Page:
What is Bad Paper

Bad paper refers to an unsecured short-term fixed income instrument with a high default probability, typically issued by a corporation.

These investments are not backed by collateral and are sold as a discount to similar collateral-backed fixed-income securities. They often carry below-investment-grade ratings and have comparatively high yields. Typically, maturities are 270 days or less and they sell at a discount to face value.

Few individual investors hold bad paper, partly because of the volatility, but also the high dollar value per issue -- most often $100,000.

Breaking Down Bad Paper

Bad paper, as the name implies, is risky and carries with it the chance of permanent capital loss. Companies and governments offering bad paper usually need the money to finance operations in the near-term.

Bad paper differs meaningfully from investment-grade commercial paper, which tends to offer fairly paltry yields but has a very low chance of default, at least in theory.  Investors in investment-grade commercial paper are happy to get a yield higher than Treasury bill for taking on a degree of credit risk.

Notably, however, some highly rated commercial paper turned to bad paper during the 2007-2009 financial crisis. Very early in the credit crunch, commercial paper began to dry up, along with other short-term markets. Then, on September 16, 2008, The Reserve Primary Fund broke the buck when its net asset value (NAV) fell to 97 cents per share. It was one of the first times in the history of investing a retail money market fund failed to maintain a $1 per share NAV. The implications sent shockwaves through the industry. The commercial paper did not begin to start loosening up again until the U.S. Federal Reserve intervened and began to buy commercial paper.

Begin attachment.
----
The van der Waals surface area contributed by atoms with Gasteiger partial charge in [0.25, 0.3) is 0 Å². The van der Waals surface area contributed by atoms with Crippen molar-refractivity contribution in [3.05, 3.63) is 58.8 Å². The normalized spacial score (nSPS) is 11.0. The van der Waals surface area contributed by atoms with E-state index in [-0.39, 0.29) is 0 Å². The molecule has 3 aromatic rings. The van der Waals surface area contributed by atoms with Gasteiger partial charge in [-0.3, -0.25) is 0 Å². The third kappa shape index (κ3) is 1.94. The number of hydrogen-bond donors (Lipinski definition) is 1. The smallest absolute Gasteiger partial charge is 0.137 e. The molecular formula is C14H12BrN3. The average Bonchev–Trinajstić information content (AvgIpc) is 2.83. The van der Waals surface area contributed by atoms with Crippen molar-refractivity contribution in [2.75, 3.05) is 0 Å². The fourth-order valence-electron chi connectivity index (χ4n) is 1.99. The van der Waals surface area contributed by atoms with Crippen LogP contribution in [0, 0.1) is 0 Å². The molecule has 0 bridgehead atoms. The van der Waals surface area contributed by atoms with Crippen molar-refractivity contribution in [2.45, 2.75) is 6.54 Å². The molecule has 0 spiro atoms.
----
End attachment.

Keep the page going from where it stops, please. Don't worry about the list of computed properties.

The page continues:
Although the Lehman paper represented only a small portion of the Reserve Fund's assets (less than 1.5%), investors worried about the value of the fund's other holdings. Fearing for the value of their investments, worried investors pulled their money out of the fund. Unable to meet redemption requests, the Reserve Fund froze redemptions for up to seven days. When even that wasn't enough, the fund suspended operations and commence liquidation.

Pros and Cons of Bad Paper

Some very short-term bond funds still invest heavily in commercial paper as a way to pick up incremental yield over T-bills. However, none purposely invest in bad paper, even though the yields of these investments are significantly higher than T-bills and most other short-term fixed-income securities.

Notably, many money market funds no longer invest in commercial paper, largely due to money market reform that sought to avoid bad paper.